The Commerce Department reported a big drop in consumer spending and small but measurable drops in personal income and disposable income in August. They blamed it on Hurricane Katrina and every news report I’ve seen has uncritically accepted that ridiculous proposition. Hurricane Katrina skirted Florida as a Category 1 storm on the 25th of August and hit the Gulf Coast on August 29th. I can’t imagine that all those people leaving the Gulf Coast for two days and staying in hotels, buying meals at restaurants, etc. caused consumer spending nationally to decline by half-a-percent for an entire month. If the effect of two days of that storm were half-a-percent of consumer spending wiped out for the entire nation for a month, watch out for September’s report when consumer spending will fall by double digits. (That’s sarcasm. If consumer spending actually falls by double digits for September, I’ll eat Robert Byrd’s hat.)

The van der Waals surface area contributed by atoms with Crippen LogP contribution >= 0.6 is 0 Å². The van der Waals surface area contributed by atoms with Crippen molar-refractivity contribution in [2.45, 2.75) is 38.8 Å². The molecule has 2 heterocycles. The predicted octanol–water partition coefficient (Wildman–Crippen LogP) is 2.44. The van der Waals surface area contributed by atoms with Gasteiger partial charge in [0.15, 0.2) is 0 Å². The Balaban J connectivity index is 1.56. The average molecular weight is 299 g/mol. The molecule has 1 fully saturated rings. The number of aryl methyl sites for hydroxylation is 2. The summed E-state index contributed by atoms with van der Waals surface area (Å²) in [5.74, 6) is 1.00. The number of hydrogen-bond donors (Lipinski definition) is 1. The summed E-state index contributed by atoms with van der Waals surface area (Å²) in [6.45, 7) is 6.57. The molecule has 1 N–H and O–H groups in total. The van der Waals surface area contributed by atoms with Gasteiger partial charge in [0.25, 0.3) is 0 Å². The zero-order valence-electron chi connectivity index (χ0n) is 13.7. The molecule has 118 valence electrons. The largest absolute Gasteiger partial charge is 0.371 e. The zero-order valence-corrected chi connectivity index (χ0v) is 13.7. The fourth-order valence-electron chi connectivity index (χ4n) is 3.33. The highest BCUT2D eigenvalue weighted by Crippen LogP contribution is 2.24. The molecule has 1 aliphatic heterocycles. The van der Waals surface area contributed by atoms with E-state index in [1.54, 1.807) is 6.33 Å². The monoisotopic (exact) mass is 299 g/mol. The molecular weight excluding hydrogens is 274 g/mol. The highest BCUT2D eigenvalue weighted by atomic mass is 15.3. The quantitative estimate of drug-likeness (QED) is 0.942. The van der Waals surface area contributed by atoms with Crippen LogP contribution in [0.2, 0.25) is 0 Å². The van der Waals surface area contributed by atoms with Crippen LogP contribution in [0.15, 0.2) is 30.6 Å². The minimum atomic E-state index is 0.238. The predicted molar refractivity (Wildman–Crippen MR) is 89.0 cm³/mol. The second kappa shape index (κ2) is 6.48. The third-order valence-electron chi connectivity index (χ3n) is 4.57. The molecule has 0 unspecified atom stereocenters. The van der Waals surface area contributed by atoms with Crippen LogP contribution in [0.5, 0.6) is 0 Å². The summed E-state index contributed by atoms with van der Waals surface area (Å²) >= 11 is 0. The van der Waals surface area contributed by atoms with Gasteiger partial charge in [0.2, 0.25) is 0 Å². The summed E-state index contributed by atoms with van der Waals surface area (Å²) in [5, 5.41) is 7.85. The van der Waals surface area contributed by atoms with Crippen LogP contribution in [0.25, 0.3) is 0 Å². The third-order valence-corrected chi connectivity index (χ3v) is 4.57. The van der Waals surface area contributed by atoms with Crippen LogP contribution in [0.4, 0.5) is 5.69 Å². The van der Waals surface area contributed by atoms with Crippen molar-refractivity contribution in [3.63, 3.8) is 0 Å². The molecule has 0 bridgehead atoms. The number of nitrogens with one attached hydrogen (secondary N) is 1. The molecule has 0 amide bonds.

Americans’ income fell unexpectedly and spending declined more than forecast in August, the government reported yesterday, as the economy registered the effects of Hurricane Katrina and as once-strong auto sales waned.
A separate report from the University of Michigan showed that consumer confidence fell to its lowest level in almost 13 years last month, indicating that the impact of Hurricanes Katrina and Rita was taking a toll on Americans’ perceptions about the economy.